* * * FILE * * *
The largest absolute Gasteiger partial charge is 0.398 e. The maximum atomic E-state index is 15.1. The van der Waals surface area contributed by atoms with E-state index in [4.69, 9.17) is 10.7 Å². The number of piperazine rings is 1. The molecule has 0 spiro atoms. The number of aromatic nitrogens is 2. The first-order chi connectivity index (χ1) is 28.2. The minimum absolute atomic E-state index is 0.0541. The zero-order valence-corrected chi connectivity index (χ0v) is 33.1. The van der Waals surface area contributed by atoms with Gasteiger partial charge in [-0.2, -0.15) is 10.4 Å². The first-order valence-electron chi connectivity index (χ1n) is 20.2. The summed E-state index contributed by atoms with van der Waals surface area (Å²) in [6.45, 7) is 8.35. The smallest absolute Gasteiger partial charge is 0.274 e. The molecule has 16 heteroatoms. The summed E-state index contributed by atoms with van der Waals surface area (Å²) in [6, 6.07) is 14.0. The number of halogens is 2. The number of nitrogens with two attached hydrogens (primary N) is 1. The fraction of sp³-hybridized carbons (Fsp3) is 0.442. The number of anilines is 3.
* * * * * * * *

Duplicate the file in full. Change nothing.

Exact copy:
The largest absolute Gasteiger partial charge is 0.398 e. The maximum atomic E-state index is 15.1. The van der Waals surface area contributed by atoms with E-state index in [4.69, 9.17) is 10.7 Å². The number of piperazine rings is 1. The molecule has 0 spiro atoms. The number of aromatic nitrogens is 2. The first-order chi connectivity index (χ1) is 28.2. The minimum absolute atomic E-state index is 0.0541. The zero-order valence-corrected chi connectivity index (χ0v) is 33.1. The van der Waals surface area contributed by atoms with Gasteiger partial charge in [-0.2, -0.15) is 10.4 Å². The first-order valence-electron chi connectivity index (χ1n) is 20.2. The summed E-state index contributed by atoms with van der Waals surface area (Å²) in [6.45, 7) is 8.35. The smallest absolute Gasteiger partial charge is 0.274 e. The molecule has 16 heteroatoms. The summed E-state index contributed by atoms with van der Waals surface area (Å²) in [6, 6.07) is 14.0. The number of halogens is 2. The number of nitrogens with two attached hydrogens (primary N) is 1. The fraction of sp³-hybridized carbons (Fsp3) is 0.442. The number of anilines is 3.